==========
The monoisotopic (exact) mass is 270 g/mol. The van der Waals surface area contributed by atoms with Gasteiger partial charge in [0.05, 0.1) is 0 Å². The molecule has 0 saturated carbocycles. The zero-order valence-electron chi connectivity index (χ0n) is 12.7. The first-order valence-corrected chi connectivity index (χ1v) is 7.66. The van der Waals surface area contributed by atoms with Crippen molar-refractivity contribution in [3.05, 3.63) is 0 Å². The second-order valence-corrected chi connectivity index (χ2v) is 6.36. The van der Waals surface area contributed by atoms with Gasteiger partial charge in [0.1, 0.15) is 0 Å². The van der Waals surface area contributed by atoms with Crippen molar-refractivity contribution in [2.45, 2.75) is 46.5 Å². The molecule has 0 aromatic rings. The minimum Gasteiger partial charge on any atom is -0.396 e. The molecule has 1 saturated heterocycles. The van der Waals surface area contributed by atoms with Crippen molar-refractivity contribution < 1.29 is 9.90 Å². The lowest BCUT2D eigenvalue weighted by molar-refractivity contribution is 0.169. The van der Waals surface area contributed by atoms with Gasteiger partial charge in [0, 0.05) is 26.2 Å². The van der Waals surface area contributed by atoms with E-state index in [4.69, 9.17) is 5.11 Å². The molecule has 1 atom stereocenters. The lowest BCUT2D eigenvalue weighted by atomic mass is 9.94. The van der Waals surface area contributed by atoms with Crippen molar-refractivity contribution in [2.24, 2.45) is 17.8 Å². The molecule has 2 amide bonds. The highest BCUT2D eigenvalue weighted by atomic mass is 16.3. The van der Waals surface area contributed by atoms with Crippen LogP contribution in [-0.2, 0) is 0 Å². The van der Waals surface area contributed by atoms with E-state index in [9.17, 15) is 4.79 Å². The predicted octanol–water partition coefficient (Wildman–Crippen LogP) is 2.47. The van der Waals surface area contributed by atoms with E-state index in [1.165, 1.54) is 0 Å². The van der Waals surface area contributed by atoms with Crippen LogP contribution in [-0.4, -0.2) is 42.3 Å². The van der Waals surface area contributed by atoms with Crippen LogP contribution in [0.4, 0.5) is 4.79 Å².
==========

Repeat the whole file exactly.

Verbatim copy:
The monoisotopic (exact) mass is 270 g/mol. The van der Waals surface area contributed by atoms with Gasteiger partial charge in [0.05, 0.1) is 0 Å². The molecule has 0 saturated carbocycles. The zero-order valence-electron chi connectivity index (χ0n) is 12.7. The first-order valence-corrected chi connectivity index (χ1v) is 7.66. The van der Waals surface area contributed by atoms with Crippen molar-refractivity contribution in [3.05, 3.63) is 0 Å². The second-order valence-corrected chi connectivity index (χ2v) is 6.36. The van der Waals surface area contributed by atoms with Gasteiger partial charge in [0.1, 0.15) is 0 Å². The van der Waals surface area contributed by atoms with Crippen molar-refractivity contribution in [2.45, 2.75) is 46.5 Å². The molecule has 0 aromatic rings. The minimum Gasteiger partial charge on any atom is -0.396 e. The molecule has 1 saturated heterocycles. The van der Waals surface area contributed by atoms with Crippen molar-refractivity contribution < 1.29 is 9.90 Å². The lowest BCUT2D eigenvalue weighted by molar-refractivity contribution is 0.169. The van der Waals surface area contributed by atoms with Gasteiger partial charge in [0, 0.05) is 26.2 Å². The van der Waals surface area contributed by atoms with E-state index in [4.69, 9.17) is 5.11 Å². The molecule has 1 atom stereocenters. The lowest BCUT2D eigenvalue weighted by atomic mass is 9.94. The van der Waals surface area contributed by atoms with Crippen molar-refractivity contribution in [2.24, 2.45) is 17.8 Å². The molecule has 2 amide bonds. The highest BCUT2D eigenvalue weighted by atomic mass is 16.3. The van der Waals surface area contributed by atoms with Crippen LogP contribution in [-0.2, 0) is 0 Å². The van der Waals surface area contributed by atoms with E-state index in [9.17, 15) is 4.79 Å². The predicted octanol–water partition coefficient (Wildman–Crippen LogP) is 2.47. The van der Waals surface area contributed by atoms with E-state index in [1.165, 1.54) is 0 Å². The van der Waals surface area contributed by atoms with Crippen LogP contribution in [-0.4, -0.2) is 42.3 Å². The van der Waals surface area contributed by atoms with Crippen LogP contribution in [0.4, 0.5) is 4.79 Å².